ENGLEWOOD, Colo. — The first thing for the Denver Broncos to consider is the math surrounding their playoff chances.
After this past week’s games, ESPN’s Football Power Index gives the 7-6 Broncos a 27% chance of making the playoffs. FPI gives three of the Broncos’ remaining opponents — the Cincinnati Bengals (30.7%), Los Angeles Chargers (83.9%) and Kansas City Chiefs (95.5% ) — better percentages than the Broncos to make the postseason.
If they want to reach the postseason for the first time since Super Bowl 50, conventional wisdom suggests the Broncos must win all or almost all their remaining games against a quarterback parade of Joe Burrow, Justin Herbert, Derek Carr and Patrick Mahomes.
Or, to put it another way: They need to win all or almost all of their games against the No. 2 (Carr), No. 4 (Herbert), No. 5 (Mahomes) and No. 8 (Burrow) quarterbacks in the league by passing yards.
Here’s how the postseason bracket looks at the moment and what scenarios lie ahead.
• Playoff picture and clinching scenarios »
• ESPN’s interactive NFL Playoff Machine »
• Standings » | Football Power Index »
But for a team that hasn’t played meaningful games this close to the holidays since Peyton Manning was actually playing and not an already-enshrined Hall of Famer, it’s progress.
“I think it’s good for obviously us — the team and players,” coach Vic Fangio said. “I think it’s good for our fans. I think it’s good for you guys to cover something with a little more pop to it.”
“I feel like this is the first true time we’ve been in the mix since I’ve been here,” said Broncos linebacker Bradley Chubb, the team’s first-round pick in 2018. “… Everybody is on board to try win these games and we all know these next four games — we’re pretty much going to have a four-game playoff run before the playoffs. We know every game counts.”
Kicker Brandon McManus is the only player on the team’s current roster who has put on a Broncos uniform for a playoff game. Safety Justin Simmons, one of the cornerstones of the current team, came to the Broncos in the third round of the 2016 NFL draft — the first draft after the Super Bowl 50 win. Only once during his tenure have the Broncos finished above .500.
Sunday’s game in Empower Field at Mile High against the Bengals (4:05 p.m. ET, CBS) will be the latest chance to measure whether the Broncos are ready to change that.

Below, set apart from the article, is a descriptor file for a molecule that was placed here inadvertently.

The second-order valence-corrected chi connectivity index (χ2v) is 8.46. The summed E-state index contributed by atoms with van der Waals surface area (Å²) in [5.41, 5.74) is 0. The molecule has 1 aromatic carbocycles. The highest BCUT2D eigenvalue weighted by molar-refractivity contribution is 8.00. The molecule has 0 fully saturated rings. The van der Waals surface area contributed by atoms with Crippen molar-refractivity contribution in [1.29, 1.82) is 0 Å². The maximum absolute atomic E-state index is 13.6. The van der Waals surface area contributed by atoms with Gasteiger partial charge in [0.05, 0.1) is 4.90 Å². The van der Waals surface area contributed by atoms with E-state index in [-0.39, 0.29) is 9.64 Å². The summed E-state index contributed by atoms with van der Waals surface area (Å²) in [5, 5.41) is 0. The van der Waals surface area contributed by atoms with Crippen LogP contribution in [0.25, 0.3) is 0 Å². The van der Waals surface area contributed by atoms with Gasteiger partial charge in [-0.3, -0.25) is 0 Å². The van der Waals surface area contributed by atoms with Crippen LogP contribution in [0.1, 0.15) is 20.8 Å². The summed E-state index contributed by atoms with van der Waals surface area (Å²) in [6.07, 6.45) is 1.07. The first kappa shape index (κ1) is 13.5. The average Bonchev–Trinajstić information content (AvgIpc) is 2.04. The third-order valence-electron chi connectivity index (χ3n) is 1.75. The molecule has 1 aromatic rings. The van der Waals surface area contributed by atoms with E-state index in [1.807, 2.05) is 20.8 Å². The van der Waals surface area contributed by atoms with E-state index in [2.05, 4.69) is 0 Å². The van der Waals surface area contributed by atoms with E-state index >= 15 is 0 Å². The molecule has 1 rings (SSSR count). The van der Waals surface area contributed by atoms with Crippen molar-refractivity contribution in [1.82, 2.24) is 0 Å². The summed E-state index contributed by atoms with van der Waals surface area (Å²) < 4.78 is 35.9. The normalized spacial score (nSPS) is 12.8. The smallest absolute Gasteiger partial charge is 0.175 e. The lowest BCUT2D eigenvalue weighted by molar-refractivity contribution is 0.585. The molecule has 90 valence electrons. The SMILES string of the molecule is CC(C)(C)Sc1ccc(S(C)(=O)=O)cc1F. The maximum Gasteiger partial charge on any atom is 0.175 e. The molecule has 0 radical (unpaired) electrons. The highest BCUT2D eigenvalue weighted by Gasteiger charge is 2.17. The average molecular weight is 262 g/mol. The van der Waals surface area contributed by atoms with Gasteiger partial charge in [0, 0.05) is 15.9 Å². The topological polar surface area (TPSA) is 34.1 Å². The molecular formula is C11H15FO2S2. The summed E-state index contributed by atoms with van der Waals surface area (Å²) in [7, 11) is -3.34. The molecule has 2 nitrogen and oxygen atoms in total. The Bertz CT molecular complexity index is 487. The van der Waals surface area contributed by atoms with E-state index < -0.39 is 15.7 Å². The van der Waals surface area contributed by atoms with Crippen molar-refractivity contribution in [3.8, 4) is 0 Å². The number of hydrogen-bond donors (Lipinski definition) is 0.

In the days leading up to the Dec. 5 game against the Chiefs at Arrowhead Stadium, Broncos players and coaches said Kansas City would test their playoff chops. But despite holding Mahomes to 15 completions and without a touchdown, the Broncos’ offense largely spun its wheels and special teams had another game-changing mishap to add to the season’s list in a 22-9 loss.
“The outcome was more than disappointing, but it was good for this team to get that rep,” Simmons said. “That’s what that type of game looks like in some respects and we see where we came way short of the mark. That has to light something under you. But it’s something we talk about openly. Full transparency, we talked about that amongst other things, kind of like the whole trip back from Kansas City. We talked about how you can’t let opportunities like that slip.”
In the big picture, the Broncos’ defense has found a bit of a rhythm and are No. 2 in points allowed, No. 7 in total defense as well as a No. 8 in red zone defense. The Broncos have surrendered an average of 16.9 points per game over their past seven (they’re 4-3 in those games).
Run defense has been a bit of a concern — demonstrated by struggles against Cleveland and Philadelphia — but with the quarterback cast they will face, starting with Burrow, it will require quarterback Teddy Bridgewater and the offense to do far more of the heavy lifting.
And a team that has had a blocked punt, a blocked field goal and a muffed punt over the past five games has to get far more from its special teams.
“I think we all have a responsibility,” Simmons said. “I don’t remember the last time where we’ve played meaningful games in December, being a part of that four-year skid of playing in not meaningful games, when you get there that’s the type of questioning I’m looking at. How do you get that message across? What do you do? How do you approach that? It’s about all of use doing our jobs and doing everything each of us can to make sure we do our jobs without mistakes and see where we can go.”